Errors and Assertions

Avoiding Side Effects in Assertions

Is it okay to use assert() with expressions that have side effects, like assert(++x > 0)? Or should assertions be side-effect free?

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In general, it's best practice to avoid side effects in assertions. Assertions should be used to check invariants and preconditions, not to modify state or perform logic that affects program behavior.

Here's an example of an assertion with a side effect:

#include <cassert>

void risky_increment(int& x) {
  assert(++x > 0);

int main() {
  int a = 0;
  // What's the value of a here?

The problem with this is:

  1. It's not immediately clear that x is being modified by the assertion.
  2. The behavior of the function changes depending on whether assertions are enabled (e.g. in debug vs release builds).

Instead, perform any necessary modifications separately and then assert on the result:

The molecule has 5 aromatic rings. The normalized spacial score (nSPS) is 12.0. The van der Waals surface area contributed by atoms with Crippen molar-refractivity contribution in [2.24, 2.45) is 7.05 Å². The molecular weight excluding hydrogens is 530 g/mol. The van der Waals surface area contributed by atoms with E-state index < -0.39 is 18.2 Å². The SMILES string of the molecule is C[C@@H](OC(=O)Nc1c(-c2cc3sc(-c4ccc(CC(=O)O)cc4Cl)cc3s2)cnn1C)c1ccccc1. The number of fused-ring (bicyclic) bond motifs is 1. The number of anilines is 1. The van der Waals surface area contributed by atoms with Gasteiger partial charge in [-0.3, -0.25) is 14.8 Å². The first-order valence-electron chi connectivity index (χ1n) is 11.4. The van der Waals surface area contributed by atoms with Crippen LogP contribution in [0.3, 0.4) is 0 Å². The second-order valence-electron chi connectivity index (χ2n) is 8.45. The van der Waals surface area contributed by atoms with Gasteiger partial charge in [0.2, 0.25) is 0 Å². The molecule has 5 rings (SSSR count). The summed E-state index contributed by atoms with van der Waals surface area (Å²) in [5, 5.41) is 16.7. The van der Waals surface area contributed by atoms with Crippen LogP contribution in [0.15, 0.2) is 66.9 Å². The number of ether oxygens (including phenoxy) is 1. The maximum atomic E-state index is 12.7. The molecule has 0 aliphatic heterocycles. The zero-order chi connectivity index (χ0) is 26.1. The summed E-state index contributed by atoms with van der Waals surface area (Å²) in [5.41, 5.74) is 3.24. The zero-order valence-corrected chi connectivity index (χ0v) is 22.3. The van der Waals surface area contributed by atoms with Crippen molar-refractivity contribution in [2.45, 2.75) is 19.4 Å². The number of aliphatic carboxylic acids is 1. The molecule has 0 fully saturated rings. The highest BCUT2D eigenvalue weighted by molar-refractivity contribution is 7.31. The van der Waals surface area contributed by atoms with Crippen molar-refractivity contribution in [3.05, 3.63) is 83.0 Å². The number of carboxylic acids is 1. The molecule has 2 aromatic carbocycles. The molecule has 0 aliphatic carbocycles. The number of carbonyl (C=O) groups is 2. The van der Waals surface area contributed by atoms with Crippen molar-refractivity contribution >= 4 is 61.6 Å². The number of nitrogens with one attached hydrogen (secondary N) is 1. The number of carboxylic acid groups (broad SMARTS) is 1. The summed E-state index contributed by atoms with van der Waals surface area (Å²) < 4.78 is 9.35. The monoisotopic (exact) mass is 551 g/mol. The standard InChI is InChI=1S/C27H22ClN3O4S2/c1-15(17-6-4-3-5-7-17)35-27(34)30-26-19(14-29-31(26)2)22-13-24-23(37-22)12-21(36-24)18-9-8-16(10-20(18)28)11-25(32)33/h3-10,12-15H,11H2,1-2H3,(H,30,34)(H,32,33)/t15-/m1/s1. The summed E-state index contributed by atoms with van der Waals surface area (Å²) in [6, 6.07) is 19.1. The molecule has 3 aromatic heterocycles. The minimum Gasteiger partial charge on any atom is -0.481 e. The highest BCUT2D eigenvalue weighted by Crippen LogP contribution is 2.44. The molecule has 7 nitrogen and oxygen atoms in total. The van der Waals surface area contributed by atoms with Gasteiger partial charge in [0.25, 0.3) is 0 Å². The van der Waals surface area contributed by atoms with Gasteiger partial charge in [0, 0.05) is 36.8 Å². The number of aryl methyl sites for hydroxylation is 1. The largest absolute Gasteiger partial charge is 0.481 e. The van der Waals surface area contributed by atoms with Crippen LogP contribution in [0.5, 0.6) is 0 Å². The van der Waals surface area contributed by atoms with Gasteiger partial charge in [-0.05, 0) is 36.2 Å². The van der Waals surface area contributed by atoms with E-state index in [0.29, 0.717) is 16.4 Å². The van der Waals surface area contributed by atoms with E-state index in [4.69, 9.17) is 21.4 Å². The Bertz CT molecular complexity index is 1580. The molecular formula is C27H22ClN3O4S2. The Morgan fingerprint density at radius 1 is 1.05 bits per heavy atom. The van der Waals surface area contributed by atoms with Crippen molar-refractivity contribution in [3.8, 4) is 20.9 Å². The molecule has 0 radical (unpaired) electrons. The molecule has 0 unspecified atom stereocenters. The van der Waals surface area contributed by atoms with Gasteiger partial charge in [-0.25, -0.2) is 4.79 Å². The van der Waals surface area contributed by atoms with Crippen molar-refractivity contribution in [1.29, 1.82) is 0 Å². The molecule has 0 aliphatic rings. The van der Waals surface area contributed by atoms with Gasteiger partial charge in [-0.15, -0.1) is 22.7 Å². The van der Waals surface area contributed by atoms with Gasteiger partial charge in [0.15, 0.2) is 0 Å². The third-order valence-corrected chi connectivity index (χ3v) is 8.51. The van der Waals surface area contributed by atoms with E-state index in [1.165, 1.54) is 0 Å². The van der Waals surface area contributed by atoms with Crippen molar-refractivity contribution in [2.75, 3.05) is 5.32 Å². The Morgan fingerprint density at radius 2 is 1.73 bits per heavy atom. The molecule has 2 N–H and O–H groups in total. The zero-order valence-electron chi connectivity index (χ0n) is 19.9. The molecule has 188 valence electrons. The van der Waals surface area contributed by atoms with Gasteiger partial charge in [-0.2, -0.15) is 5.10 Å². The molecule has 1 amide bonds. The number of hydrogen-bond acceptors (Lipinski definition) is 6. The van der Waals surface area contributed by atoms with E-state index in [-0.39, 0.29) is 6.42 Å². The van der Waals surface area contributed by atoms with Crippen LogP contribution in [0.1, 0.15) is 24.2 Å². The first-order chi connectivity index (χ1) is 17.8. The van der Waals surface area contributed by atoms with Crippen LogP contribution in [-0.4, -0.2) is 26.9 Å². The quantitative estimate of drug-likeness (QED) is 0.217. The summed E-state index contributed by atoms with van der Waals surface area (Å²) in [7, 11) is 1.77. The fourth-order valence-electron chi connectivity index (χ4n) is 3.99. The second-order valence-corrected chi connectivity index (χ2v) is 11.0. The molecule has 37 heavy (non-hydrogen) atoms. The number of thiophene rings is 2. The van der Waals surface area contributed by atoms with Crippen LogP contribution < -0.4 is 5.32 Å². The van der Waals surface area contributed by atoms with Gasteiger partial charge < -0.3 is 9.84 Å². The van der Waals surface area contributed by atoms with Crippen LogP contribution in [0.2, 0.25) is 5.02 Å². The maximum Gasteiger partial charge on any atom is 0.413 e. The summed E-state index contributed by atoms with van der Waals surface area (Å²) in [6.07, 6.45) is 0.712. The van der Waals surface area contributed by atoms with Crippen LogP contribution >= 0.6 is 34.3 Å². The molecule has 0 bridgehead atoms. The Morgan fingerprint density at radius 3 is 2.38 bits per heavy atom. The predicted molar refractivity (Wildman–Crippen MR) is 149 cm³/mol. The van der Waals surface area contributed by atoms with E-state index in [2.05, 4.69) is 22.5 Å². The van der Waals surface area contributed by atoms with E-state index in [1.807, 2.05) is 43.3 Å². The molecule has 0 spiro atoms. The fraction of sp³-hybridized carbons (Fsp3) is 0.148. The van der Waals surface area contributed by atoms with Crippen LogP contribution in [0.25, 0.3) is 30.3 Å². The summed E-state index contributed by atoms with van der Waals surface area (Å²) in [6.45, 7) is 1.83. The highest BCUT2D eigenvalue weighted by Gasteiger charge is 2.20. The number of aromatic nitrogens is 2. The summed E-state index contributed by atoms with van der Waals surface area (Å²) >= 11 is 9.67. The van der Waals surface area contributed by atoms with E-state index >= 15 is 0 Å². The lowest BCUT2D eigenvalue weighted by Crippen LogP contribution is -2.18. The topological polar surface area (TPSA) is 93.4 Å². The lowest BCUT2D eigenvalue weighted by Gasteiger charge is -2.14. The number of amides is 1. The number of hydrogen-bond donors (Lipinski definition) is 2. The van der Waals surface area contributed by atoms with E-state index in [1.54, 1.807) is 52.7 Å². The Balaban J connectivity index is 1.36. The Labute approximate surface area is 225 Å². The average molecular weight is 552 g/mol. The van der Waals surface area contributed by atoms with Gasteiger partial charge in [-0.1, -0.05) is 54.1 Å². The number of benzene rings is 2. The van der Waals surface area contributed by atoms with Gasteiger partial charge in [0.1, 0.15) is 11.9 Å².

#include <cassert>

void safe_increment(int& x) {
  assert(x > 0);

This makes the increment explicit and ensures the function behavior is consistent regardless of assertion settings.

A similar guideline applies to assertions in constructors or destructors. Avoid complex logic or side effects that could leave the object in an indeterminate state if an assertion fails:

class User {
  std::string name;
  int age;
  User(std::string name, int age) : name(name), age(age) {
    assert(age >= 0);

Here, if the age assertion fails, the User object will still be constructed with whatever name value was provided. It's cleaner to validate the inputs before performing any initialization.

In summary:

  • Keep assertions side-effect free when possible
  • Perform any complex validation or mutation logic outside of assertions
  • Be mindful of assertions in special member functions to avoid half-initialized or half-destructed states

Answers to questions are automatically generated and may not have been reviewed.

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